Pneumococcal conjugate bacterial vaccines that are able to prevent invasive disease and mucosal infections have been developed. A meta-analysis of published data from trials on pneumococcal conjugate vaccine was performed to determine the efficacy in reducing the incidence of invasive disease caused by Streptococcus pneumoniae, pneumonia, and acute otitis media in healthy infants younger than 24 months. A systematic search of the literature was conducted. Controlled clinical trials had to compare the protective efficacy of the pneumococcal conjugate vaccine in reducing the incidence of invasive disease caused by S pneumoniae, pneumonia, and acute otitis media in healthy infants with placebo or control vaccines. Information was extracted by using a standardized protocol. The efficacy of pneumococcal conjugate vaccine in the reduction of invasive pneumococcal disease was 89% involving vaccine serotypes in both the intention-to-treat and per-protocol analyses and ranged from 63% to 74% for all serotypes. The efficacy to prevent acute otitis media sustained by vaccine serotypes was 55% in the intention-to-treat and 57% in the per-protocol analyses, whereas it was 29% to prevent otitis involving all serotypes in the per-protocol analysis. Finally, in the intention-to-treat and per-protocol analyses, the efficacy to prevent clinical pneumonia was 6% and 7%, respectively, whereas for the prevention of radiograph-confirmed pneumonia it was 29% and 32%, respectively. The pneumococcal conjugate vaccine produces a significant effect regarding prevention of invasive pneumococcal disease. Results on prevention of otitis or pneumonia have been less striking, but considering the high burden of these diseases in infants, even a low efficacy has potential for tremendous impact on the health of infants in developing and industrialized countries.
Memish, Ziad A; Goubeaud, Anette; Bröker, Michael; Malerczyk, Claudius; Shibl, Atef M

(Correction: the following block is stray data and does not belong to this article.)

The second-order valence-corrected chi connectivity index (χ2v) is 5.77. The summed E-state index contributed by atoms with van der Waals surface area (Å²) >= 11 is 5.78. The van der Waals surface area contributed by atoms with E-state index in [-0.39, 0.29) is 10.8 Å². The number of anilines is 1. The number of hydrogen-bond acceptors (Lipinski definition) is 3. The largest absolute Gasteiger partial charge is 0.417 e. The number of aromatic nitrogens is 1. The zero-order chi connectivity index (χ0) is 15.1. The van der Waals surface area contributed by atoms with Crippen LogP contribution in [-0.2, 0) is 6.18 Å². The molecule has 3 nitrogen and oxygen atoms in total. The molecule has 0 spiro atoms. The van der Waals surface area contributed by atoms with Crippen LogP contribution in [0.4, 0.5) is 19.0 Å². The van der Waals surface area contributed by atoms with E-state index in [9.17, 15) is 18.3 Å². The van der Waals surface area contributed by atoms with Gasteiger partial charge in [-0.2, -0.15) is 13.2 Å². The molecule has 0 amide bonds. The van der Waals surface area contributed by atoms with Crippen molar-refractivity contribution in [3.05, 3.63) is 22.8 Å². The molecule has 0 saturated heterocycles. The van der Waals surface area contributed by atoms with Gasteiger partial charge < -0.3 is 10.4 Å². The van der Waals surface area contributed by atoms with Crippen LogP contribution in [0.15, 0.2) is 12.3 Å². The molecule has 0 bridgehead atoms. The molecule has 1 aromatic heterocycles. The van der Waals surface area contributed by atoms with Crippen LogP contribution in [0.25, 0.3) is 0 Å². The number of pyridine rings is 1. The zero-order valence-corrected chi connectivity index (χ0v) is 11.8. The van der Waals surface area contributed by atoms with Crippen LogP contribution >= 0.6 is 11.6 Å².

The epidemiology of invasive meningococcal disease varies geographically and in time and the risk of acquiring the disease varies regionally, as well as with living conditions and behavior. An area, in which meningococcal disease outbreaks have frequently occurred, is the "African meningitis belt", where epidemics of meningococcal disease with a peak incidence as high as 100-800/100,000 population/year have been reported. Another risk factor is mass gatherings including the Islamic pilgrimage to Makkah (Mecca), where outbreaks of meningococcal disease have repeatedly occurred. The latest outbreaks occurred during the Hajj pilgrimages of 2000 and 2001, when a shift from serogroup A disease to serogroup W135 occurred. Vaccination against serogroups A, C, W-135 and Y with novel conjugate vaccines may help protect individuals and reduce the spread of bacterial carriage and disease. Individuals who should be vaccinated include travelers to epidemic or hyperendemic areas (as identified by international health authorities), travelers for Umra or Hajj (Hajj pilgrims), travelers to high risk countries or regions (African meningitis belt) during the dry season or countries in sub-Saharan Africa outside the meningitis belt (where outbreak of meningitis has been reported in the preceding 2-3 years), military recruits or deployed military personnel, immunocompromized travelers and high school and college students. This review presents the global epidemiology of meningococcal disease, and discusses prophylaxis options including meningococcal ACWY vaccines. Copyright © 2010. Published by Elsevier Ltd.
Reinert, Philippe; Benkerrou, Malika; de Montalembert, Mariane; Lesprit, Emmanuelle; Abadie, Isabelle; Bernaudin, Françoise; Doit, Catherine; Bingen, Edouard; Tetelboum, Robert; Bonnet, Eric